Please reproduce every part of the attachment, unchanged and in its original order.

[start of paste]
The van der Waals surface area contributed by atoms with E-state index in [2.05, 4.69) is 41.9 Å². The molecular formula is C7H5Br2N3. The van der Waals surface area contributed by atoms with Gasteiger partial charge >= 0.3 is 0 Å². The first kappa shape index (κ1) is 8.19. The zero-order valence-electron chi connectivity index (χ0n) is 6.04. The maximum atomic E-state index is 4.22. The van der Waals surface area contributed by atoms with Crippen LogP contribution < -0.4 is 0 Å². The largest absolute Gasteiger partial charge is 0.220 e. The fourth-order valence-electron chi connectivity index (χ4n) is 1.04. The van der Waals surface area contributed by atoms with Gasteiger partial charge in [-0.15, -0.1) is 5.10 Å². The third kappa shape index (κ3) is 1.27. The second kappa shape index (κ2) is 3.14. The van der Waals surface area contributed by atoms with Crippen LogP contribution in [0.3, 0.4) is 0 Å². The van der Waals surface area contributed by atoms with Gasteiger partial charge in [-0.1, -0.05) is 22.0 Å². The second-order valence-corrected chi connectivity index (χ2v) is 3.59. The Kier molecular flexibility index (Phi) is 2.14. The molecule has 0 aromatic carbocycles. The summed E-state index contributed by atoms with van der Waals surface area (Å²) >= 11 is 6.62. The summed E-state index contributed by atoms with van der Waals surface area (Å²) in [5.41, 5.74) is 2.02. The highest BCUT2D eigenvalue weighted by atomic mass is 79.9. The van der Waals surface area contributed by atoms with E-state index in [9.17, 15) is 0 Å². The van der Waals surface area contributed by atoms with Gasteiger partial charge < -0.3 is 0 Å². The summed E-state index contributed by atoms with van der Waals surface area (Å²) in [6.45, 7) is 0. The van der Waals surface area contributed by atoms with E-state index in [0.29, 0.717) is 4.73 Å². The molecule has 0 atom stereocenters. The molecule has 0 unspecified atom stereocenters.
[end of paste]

The van der Waals surface area contributed by atoms with E-state index in [2.05, 4.69) is 41.9 Å². The molecular formula is C7H5Br2N3. The van der Waals surface area contributed by atoms with Gasteiger partial charge >= 0.3 is 0 Å². The first kappa shape index (κ1) is 8.19. The zero-order valence-electron chi connectivity index (χ0n) is 6.04. The maximum atomic E-state index is 4.22. The van der Waals surface area contributed by atoms with Crippen LogP contribution < -0.4 is 0 Å². The largest absolute Gasteiger partial charge is 0.220 e. The fourth-order valence-electron chi connectivity index (χ4n) is 1.04. The van der Waals surface area contributed by atoms with Gasteiger partial charge in [-0.15, -0.1) is 5.10 Å². The third kappa shape index (κ3) is 1.27. The second kappa shape index (κ2) is 3.14. The van der Waals surface area contributed by atoms with Crippen LogP contribution in [0.3, 0.4) is 0 Å². The van der Waals surface area contributed by atoms with Gasteiger partial charge in [-0.1, -0.05) is 22.0 Å². The second-order valence-corrected chi connectivity index (χ2v) is 3.59. The Kier molecular flexibility index (Phi) is 2.14. The molecule has 0 aromatic carbocycles. The summed E-state index contributed by atoms with van der Waals surface area (Å²) >= 11 is 6.62. The summed E-state index contributed by atoms with van der Waals surface area (Å²) in [5.41, 5.74) is 2.02. The highest BCUT2D eigenvalue weighted by atomic mass is 79.9. The van der Waals surface area contributed by atoms with E-state index in [9.17, 15) is 0 Å². The van der Waals surface area contributed by atoms with Gasteiger partial charge < -0.3 is 0 Å². The summed E-state index contributed by atoms with van der Waals surface area (Å²) in [6.45, 7) is 0. The van der Waals surface area contributed by atoms with E-state index in [0.29, 0.717) is 4.73 Å². The molecule has 0 atom stereocenters. The molecule has 0 unspecified atom stereocenters.